Brain scans can detect autism long before symptoms begin to appear, scientists claim.

Currently, the earliest age when the autism can be diagnosed in a child is at two years of age, though it is most commonly diagnosed later. The study, published in the journal Nature shows that the roots of autism’s can be seen much sooner than that – since the first year of a lifetime. The findings may lead to early testing and even find therapies that will have an impact while the brain is still not fully formed.

The statistics

1 in 100 people has this, which affects their entire behavior, especially the social one. The study covered 148 children including those at high risk of this disease because they have older siblings with that disorder. Everybody performed brain scans in the sixth, twelfth and fourteenth week of their lifetime. The study found early changes in the brain that are responsible for the functions of high-level as language speaking – the cerebral cortex – the children who later developed autism. Dr. Heather Hazlet, one of the researchers at the University of North Carolina, said:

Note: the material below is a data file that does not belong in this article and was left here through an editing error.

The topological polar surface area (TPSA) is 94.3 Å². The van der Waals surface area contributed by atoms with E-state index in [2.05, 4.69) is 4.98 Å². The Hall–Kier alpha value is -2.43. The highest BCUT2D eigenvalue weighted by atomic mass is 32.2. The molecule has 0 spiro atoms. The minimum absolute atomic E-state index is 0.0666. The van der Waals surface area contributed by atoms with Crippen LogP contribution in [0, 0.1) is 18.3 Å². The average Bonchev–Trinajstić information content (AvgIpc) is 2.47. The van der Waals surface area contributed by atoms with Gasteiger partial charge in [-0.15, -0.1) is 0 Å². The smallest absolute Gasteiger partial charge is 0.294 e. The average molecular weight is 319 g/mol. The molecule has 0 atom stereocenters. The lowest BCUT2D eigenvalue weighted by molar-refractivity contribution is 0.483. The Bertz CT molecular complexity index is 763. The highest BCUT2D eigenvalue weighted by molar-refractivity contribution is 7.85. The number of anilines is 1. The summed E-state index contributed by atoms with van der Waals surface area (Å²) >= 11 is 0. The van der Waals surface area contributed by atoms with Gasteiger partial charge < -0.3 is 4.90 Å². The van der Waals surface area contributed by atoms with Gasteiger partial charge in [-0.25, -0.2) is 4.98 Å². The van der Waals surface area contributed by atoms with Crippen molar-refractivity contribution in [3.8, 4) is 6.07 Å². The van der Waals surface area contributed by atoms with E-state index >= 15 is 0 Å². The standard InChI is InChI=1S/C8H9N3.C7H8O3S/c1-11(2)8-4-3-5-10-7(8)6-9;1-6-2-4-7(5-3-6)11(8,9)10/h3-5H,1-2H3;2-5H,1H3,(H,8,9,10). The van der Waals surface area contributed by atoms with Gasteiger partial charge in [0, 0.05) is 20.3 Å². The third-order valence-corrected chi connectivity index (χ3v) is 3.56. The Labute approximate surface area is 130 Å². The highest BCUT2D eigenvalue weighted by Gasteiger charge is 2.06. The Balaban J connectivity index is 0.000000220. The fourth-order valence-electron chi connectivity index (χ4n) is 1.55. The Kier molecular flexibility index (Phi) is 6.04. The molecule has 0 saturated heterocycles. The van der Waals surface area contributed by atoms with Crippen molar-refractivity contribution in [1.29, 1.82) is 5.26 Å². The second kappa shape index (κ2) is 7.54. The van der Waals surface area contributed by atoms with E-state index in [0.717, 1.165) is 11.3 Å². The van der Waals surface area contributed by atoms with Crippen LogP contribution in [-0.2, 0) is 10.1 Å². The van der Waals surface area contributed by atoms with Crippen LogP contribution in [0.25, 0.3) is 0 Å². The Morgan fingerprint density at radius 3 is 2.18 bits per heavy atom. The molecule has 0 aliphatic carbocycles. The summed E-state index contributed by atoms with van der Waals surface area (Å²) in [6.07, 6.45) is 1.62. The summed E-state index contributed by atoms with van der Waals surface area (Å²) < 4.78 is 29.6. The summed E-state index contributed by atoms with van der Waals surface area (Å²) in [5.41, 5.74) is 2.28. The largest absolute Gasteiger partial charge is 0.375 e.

“Earlier, at the first year of a lifetime we can see the differences in the surface of the brain that are preceded by symptoms that have people with autism”…

The study is very important because it opens opportunities for major changes in how autism is diagnosed and treated. Scanning the brains of newborns, especially those at high risk due to a member of their family who has this can lead to children being diagnosed earlier and in the long run can do something such as those therapies that train parents for a special interaction with a child with autism and if introduced earlier it is supposed to be more efficient.

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